Last week there was an interesting conversation on Twitter about “on call.”
This is all part of the ongoing transition to DevOps, which requires tearing down the wall that has historically existed between developers (people who build things) and operators (people who keep things running). A big part of the cultural difference between the two is that development is a more bounded job: you code, and then you’re done and you can relax until it’s time to code again. Operations is more of a 24×7 thing: if the website goes down at 3am, someone is going to get paged to fix it right then.
As DevOps, site reliability engineering (SRE), and related concepts start to break down those clear distinctions, developers are being required to “pick up the pager” and be available on call. As usual, though, it’s not quite that simple. Developers often react badly to being asked to take part in Ops tasks.
Charity Majors, who has been one of the leading voices in this conversation, shared this illuminating tweet:
I could not agree more. The way software architectures are structured today, and the speed at which they evolve, mean that we cannot rely on long release cycles that include documentation and troubleshooting guides for use by Ops teams. The only way to be able to fix problems fast is to have the developers of those services go out on the front lines of responding to problems.
There are human and process aspects to this transition, as Charity went on to note:
It’s always healthy when a discussion among technologists does not immediately move on to offering one-size-fits-all solutions. Cindy Sridharan followed up some of the Twitter discussion in an instructive blog post with the descriptive and hopeful title of “On-call doesn’t have to suck.” I highly recommend reading the whole thing, but this list of reasons why being on-call has often been a bad experience for people really resonated with me:
On-call can “suck” for a plethora of reasons (and when these repeatedly occur during multiple on-call rotations without being prioritized to be resolved, burnout is inevitable):
- noisy alerts
- alerts that aren’t actionable
- alerts missing crucial bits of information
- outages caused due to bad deploys owing to bad release engineering practices and risk management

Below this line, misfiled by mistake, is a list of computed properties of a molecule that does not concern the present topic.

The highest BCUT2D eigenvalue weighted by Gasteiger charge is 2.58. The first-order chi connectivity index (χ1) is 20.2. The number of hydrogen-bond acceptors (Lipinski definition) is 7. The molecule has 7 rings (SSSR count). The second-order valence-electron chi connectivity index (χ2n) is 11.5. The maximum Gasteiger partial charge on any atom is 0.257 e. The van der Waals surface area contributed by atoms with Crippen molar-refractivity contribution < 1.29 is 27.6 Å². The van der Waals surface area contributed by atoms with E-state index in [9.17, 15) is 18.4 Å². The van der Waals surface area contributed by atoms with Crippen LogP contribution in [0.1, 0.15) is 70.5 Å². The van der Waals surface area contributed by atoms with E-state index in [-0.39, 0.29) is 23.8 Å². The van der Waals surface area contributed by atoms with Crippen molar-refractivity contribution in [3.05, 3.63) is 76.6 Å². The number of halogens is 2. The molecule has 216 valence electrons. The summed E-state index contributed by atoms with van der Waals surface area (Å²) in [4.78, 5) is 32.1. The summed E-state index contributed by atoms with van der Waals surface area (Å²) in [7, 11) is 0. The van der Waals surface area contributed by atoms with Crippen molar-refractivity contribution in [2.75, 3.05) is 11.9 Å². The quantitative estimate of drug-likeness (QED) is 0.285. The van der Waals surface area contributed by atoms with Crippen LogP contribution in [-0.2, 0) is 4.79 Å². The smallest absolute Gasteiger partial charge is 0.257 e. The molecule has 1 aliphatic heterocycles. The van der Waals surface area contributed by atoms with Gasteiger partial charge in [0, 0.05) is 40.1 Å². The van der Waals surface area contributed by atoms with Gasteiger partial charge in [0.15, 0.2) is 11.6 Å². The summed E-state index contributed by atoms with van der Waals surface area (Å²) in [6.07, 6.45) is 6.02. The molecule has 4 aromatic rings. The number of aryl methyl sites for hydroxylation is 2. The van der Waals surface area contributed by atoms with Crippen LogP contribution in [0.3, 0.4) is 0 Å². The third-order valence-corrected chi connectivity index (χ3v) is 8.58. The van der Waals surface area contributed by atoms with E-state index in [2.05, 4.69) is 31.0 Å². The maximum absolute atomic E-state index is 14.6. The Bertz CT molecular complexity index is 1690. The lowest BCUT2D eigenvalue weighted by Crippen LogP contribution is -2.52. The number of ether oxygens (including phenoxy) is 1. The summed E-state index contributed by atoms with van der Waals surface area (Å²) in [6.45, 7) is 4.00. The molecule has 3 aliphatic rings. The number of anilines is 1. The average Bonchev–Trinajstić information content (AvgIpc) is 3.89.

- lack of visibility into the behavior of services during the time of an outage or alert that makes debugging difficult
- outages that could’ve been prevented with better monitoring
- high profile outages that are due to architectural flaws or single points of failure
- outdated runbooks or non-existent runbooks
- not having a culture of performing blameless postmortems
- lack of accountability
- not following up with the action items of the postmortem
- not being transparent enough internally or externally
Many of these are human and organizational problems; no tool out there can help you with cultural problems such as not performing postmortems, or not acting on the findings when you do. However, other aspects can be addressed or at least mitigated with better tooling.
Let’s take a step back to examine some key assumptions of IT Operations.
Assumptions Of Ops
You Can’t Just Hire More People
Human expertise is rare and expensive. Even if you could go out and hire another ten experts in your platform tomorrow, it would still take time to get them up to speed on your own processes, help them find the coffee machine, walk them through the code repositories and point out all the idiosyncrasies, and so on. Call it six months or so before they are up to speed, and allow for a few to wash out of that process along the way (they get a better offer, something unexpected happens in their personal life, or it’s simply not a good cultural fit).
People Can’t Just Work Harder
Once you have the people, you can only usefully work them so hard. Sure, there’s crunch time, but you can’t operate in crunch mode for months at a time without burning people out — and then you’re back to hiring, but with the disadvantage that your current team is demoralized and perhaps also further under strength due to departures.
Alerts are Expensive (Somewhere, Somehow)
If you wake up a senior developer at 3am over what turns out to be nothing at all, you just incurred a significant cost. There is of course whatever direct cost your organization associates with pages (at many shops, that’s time-and-a-half or even double-time, with a minimum call-out floor too). On top of that, you have the indirect cost of that person being distracted and less productive due to lack of sleep.